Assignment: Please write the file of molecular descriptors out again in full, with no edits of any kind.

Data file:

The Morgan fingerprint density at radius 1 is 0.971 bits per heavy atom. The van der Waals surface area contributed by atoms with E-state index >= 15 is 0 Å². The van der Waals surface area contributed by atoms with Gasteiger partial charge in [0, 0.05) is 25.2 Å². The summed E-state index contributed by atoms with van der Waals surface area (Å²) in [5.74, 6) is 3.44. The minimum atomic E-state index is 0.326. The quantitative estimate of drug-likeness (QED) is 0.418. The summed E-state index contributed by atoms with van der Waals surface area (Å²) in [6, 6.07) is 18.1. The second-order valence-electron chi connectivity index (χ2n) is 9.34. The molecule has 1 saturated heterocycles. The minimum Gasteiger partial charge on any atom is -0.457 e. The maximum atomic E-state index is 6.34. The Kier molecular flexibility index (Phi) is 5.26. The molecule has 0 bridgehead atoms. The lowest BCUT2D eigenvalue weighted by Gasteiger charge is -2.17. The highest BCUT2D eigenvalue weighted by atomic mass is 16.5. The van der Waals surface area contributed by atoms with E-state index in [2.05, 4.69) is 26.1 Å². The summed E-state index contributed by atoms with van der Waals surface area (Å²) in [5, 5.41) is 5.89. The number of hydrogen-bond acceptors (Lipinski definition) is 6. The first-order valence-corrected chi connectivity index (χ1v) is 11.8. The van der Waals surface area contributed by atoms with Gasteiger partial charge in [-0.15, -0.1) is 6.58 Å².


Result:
The Morgan fingerprint density at radius 1 is 0.971 bits per heavy atom. The van der Waals surface area contributed by atoms with E-state index >= 15 is 0 Å². The van der Waals surface area contributed by atoms with Gasteiger partial charge in [0, 0.05) is 25.2 Å². The summed E-state index contributed by atoms with van der Waals surface area (Å²) in [5.74, 6) is 3.44. The minimum atomic E-state index is 0.326. The quantitative estimate of drug-likeness (QED) is 0.418. The summed E-state index contributed by atoms with van der Waals surface area (Å²) in [6, 6.07) is 18.1. The second-order valence-electron chi connectivity index (χ2n) is 9.34. The molecule has 1 saturated heterocycles. The minimum Gasteiger partial charge on any atom is -0.457 e. The maximum atomic E-state index is 6.34. The Kier molecular flexibility index (Phi) is 5.26. The molecule has 0 bridgehead atoms. The lowest BCUT2D eigenvalue weighted by Gasteiger charge is -2.17. The highest BCUT2D eigenvalue weighted by atomic mass is 16.5. The van der Waals surface area contributed by atoms with E-state index in [2.05, 4.69) is 26.1 Å². The summed E-state index contributed by atoms with van der Waals surface area (Å²) in [5, 5.41) is 5.89. The number of hydrogen-bond acceptors (Lipinski definition) is 6. The first-order valence-corrected chi connectivity index (χ1v) is 11.8. The van der Waals surface area contributed by atoms with Gasteiger partial charge in [-0.15, -0.1) is 6.58 Å².